• Long-acting benzodiazepines include flurazepam, diazepam, clonazepam and chlordiazepoxide. Long-acting benzodiazepines have less addictive potential and are commonly used to wean individuals off of short-acting benzodiazepines and alcohol. Additionally, they can be used for the treatment of seizure disorders.

Barbiturates

Barbiturates are similar in structure to benzodiazepines and also have strong addiction potential, but they are not as common in medical practice. Barbiturates include mephobarbital (Mebaral), phenobarbital (Luminal Sodium) and pentobarbital sodium (Nembutal). They have a higher addictive potential than benzodiazepines and are used in surgical procedures as anesthetics.

Non-benzodiazepine sleep medications

Non-benzodiazepine sleep medications include zolpidem (Ambien), eszopiclone (Lunesta) and zaleplon (Sonata). They have a different chemical structure, but act on some of the same brain receptors as benzodiazepines. They are less addictive than benzodiazepines and do not cause seizures if suddenly stopped. Therefore, individuals do not need to be weaned off of these sleep aids. Like all sleep aids, these should be used for short-term use only.

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Side effects of depressants

All depressants cause side effects. The Non-benzodiazepine sleep medications have fewer side effects and less addictive potential than the other classes mentioned above. Side effects of depressants include:

  • Drowsiness
  • Confusion
  • Balance problems
  • Sluggish speech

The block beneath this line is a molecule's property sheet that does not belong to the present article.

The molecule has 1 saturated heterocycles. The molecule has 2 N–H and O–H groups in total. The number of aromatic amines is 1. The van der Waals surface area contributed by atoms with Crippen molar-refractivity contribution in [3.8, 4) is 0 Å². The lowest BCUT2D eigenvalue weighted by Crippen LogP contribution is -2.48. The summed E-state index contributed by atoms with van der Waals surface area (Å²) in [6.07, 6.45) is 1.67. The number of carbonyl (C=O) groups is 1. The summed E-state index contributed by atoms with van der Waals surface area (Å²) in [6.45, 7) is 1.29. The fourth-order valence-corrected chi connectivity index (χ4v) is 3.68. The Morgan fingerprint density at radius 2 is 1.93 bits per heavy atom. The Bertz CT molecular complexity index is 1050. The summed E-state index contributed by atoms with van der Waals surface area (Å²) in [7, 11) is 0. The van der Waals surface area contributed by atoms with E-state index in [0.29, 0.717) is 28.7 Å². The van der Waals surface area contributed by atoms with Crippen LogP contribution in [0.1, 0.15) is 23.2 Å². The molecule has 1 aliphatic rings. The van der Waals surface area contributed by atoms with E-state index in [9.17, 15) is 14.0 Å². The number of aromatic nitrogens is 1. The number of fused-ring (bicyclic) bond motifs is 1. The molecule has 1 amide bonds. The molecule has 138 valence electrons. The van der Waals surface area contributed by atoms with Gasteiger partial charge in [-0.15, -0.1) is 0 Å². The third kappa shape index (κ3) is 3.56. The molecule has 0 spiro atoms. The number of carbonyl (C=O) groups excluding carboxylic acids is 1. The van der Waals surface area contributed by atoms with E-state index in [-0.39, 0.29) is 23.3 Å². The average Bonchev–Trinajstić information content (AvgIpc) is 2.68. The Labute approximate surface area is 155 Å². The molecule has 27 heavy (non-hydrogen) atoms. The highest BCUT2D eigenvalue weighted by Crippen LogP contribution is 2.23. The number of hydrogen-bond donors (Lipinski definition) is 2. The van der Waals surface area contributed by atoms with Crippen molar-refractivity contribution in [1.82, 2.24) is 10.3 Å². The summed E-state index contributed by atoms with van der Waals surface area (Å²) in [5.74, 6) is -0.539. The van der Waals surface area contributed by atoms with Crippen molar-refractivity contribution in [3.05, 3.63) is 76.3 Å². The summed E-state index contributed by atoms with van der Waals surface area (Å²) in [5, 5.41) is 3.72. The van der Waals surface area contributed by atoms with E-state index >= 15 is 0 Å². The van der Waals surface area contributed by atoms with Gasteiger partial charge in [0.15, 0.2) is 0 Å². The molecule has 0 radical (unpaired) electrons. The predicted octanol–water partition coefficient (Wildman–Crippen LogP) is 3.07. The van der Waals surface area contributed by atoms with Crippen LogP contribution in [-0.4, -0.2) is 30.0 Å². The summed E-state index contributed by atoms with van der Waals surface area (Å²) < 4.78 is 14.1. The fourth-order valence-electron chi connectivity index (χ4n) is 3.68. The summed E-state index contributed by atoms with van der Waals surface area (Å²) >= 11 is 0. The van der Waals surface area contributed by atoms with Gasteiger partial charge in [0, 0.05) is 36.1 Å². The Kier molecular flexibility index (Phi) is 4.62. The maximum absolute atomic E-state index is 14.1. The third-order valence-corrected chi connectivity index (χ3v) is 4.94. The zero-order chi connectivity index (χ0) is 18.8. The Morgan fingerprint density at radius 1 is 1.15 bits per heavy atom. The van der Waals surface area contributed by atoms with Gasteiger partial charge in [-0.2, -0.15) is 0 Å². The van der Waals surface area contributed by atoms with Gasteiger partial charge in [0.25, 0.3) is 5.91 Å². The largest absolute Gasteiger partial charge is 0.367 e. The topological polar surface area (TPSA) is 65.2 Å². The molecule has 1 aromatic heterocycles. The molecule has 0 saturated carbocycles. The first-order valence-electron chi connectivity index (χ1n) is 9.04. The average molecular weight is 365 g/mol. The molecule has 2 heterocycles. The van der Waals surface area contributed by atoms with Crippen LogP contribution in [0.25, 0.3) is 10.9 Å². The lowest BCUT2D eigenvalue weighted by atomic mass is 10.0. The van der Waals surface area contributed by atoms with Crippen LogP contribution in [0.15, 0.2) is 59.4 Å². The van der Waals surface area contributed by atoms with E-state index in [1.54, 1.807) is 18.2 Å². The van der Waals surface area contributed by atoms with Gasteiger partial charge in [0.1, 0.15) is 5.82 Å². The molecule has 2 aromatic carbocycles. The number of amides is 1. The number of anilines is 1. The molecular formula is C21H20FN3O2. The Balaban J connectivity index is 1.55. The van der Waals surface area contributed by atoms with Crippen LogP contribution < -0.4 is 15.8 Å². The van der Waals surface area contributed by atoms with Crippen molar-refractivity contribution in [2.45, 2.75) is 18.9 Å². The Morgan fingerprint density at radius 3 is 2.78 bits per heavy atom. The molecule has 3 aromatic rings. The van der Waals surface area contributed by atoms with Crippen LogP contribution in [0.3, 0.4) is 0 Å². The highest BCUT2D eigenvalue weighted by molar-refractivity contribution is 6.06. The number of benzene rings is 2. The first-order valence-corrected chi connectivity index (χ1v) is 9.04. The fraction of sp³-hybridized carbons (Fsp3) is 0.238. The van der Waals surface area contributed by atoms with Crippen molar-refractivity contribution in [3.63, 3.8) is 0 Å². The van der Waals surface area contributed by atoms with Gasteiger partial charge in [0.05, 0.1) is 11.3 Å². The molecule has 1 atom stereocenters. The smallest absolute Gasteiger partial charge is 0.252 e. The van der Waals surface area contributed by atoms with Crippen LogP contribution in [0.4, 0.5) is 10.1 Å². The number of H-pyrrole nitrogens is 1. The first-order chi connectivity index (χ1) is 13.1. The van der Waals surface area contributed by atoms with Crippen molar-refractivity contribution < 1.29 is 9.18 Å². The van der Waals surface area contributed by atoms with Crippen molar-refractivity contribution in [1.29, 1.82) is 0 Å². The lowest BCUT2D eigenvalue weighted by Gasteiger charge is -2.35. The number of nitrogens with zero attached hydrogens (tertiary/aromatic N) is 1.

• Decreased mental arousal
  • Slowed reaction times
  • Decreased inhibition
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Depressant withdrawal symptoms

Non-benzodiazepine sleep medications do not cause depressant withdrawal symptoms.

Alcohol and benzodiazepines are extremely addictive and, although death from overdose rarely occurs, death from withdrawal is quite common. Therefore, it is extremely important to seek medical attention if you decided to stop using these substances. Immediate cessation from using these substances can result in life-threatening seizures and includes these symptoms:

  • Anxiety
  • Tremors
  • Seizures
  • Increase in heart rate
  • Increase in blood pressure
  • Palpitations
  • Diaphoresis
  • Agitation
  • Delirium
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Sovereign Health treats addiction to depressants

Because of severe effects of depressants withdrawal, overcoming benzodiazepine or alcohol addiction can be life threatening. To be safely weaned off of these depressants, it is extremely important not to abruptly discontinue use, but rather to utilize a prescribed, slow taper over time under medical supervision.

Sovereign Health provides comprehensive types of treatment for addiction to depressants. We make sure to treat both the addiction to and withdrawal symptoms. We offer multiple types of interventions including medically assisted detox for both alcohol and benzodiazepine withdrawal. We supervise patients throughout the entire detoxification process to ensure their safety while being weaned off of these drugs. For more information about our treatment programs, please call our 24/7 helpline.